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“How do I fill up four hours a week of class time?” At first, this exclamation from a first-year graduate student preparing to teach her first class seemed alien to my experienced teacher mindset. Perhaps I have long stopped thinking about how much time per week I am responsible for. Even for one class, for one term, 40 hours of preparation seems like a lot. Add more classes and perhaps a semester, and you are really faced with an intimidating number. I have been teaching for 24 years now. I often ask myself the opposite question: “How can I make everything fit into four hours per week?” The same thought should go into how one answers the first and second questions. They are both great and bear some reflection. Have you recently thought about how you use class time?

If you are reading this, here, I am certain your answer is not “keep talking.” When I first started teaching, I tended to fill class time by sharing content. I wanted to show my knowledge and establish my credibility. I primarily lectured. While lectures can be engaging, entertaining, and educational, I would much rather have students weigh the merits of coming to my “class” rather than my “lecture.” How we think about class time and what we call it (not just “lecture”) is important. Not treating it as time to only transmit content is important too. Sure, in days of yore when books were not freely available, the lecture was the primary means of content transmission. That is not the case today. Synchronous time together is valuable.

What you plan to do on a specific day requires you to consider your course as a whole. While this piece is not a venue for a treatise on backward design, the key components are important. Start with your course learning outcomes. Plan how you will assess whether your students have accomplished them (e.g., assignments, exams). Decide how you will use class time to support your students’ achieving those outcomes. Mapping out your class so you know what you will cover and when enables you to then plan the specific class periods and is essential. You should have a good sense of what knowledge and skills you will cover each week. Then comes the scripting of each class day.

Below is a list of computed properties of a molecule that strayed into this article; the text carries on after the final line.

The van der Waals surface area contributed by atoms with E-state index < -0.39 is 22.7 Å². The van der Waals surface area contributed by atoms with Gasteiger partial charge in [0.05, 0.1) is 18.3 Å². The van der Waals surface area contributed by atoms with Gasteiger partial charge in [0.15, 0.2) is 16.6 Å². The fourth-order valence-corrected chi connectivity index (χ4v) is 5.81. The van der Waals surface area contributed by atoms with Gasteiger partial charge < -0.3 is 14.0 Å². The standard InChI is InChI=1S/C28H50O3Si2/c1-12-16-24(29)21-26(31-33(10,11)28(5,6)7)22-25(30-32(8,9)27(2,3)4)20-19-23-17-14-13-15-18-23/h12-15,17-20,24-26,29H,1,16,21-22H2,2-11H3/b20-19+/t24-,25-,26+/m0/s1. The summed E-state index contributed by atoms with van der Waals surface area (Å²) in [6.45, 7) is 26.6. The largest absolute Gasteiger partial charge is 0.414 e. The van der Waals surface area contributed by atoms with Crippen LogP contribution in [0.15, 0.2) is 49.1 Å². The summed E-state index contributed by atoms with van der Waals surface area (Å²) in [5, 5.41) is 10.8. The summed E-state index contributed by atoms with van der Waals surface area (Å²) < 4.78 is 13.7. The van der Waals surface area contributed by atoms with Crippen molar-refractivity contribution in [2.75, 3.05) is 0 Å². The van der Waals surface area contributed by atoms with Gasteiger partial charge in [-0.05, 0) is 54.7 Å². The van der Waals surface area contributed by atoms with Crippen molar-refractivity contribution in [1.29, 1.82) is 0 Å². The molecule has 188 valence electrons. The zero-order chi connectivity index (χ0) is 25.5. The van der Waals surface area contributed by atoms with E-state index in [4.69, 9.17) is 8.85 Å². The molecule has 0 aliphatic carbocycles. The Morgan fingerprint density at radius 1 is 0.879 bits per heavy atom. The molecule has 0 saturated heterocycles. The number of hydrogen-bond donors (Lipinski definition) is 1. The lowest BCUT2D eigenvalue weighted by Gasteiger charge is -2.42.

It helps me to think of each class as having some key components. It will reduce a lot of planning pressure if you always try to incorporate each of the following key items. Not all classes need all of them, but by the time you use many of them, you will see that your class time has been accounted for. (See Amobi, 2020, for an integrative lecture framework for more.)

Start strong. You do not have to be an entertainer or advertiser to know that hooking your audience is important. Yes, having an outline of where you are going that day is good, but use even the moments before class starts. I like to play music that is timed to end when class starts and that relates to the day’s topic. Even the first slide that students see as they come in has a cartoon or news article that relates to what we are studying. It is OK to be human and start with a reflection on the week, the weather, or something going on in the world, on campus, or in town. Get students to share how they are doing and what is on their mind. Then pose a provocative, attention-grabbing question that the day’s class will address.

Use retrieval practice. Cognitive science suggests repeatedly testing yourself is good for learning and memory and a great way to study. Consider starting each class by fostering this skill. Ask your students to recall something from the last class or from the assigned reading. Do not have them use their notes or book. Given them just a few seconds. You can have a slide with your questions or even make them up on the spot. Have the students write down their answers in their notebooks, on their computers, or even in the learning management system’s chat. After a free recall period, give them a clue or some choices. Then go over the answers (you might have students discuss them with a classmate first). This is a valuable skill and a great way to start class. Beyond using this technique to start strong, there are other key class design components to build into each class.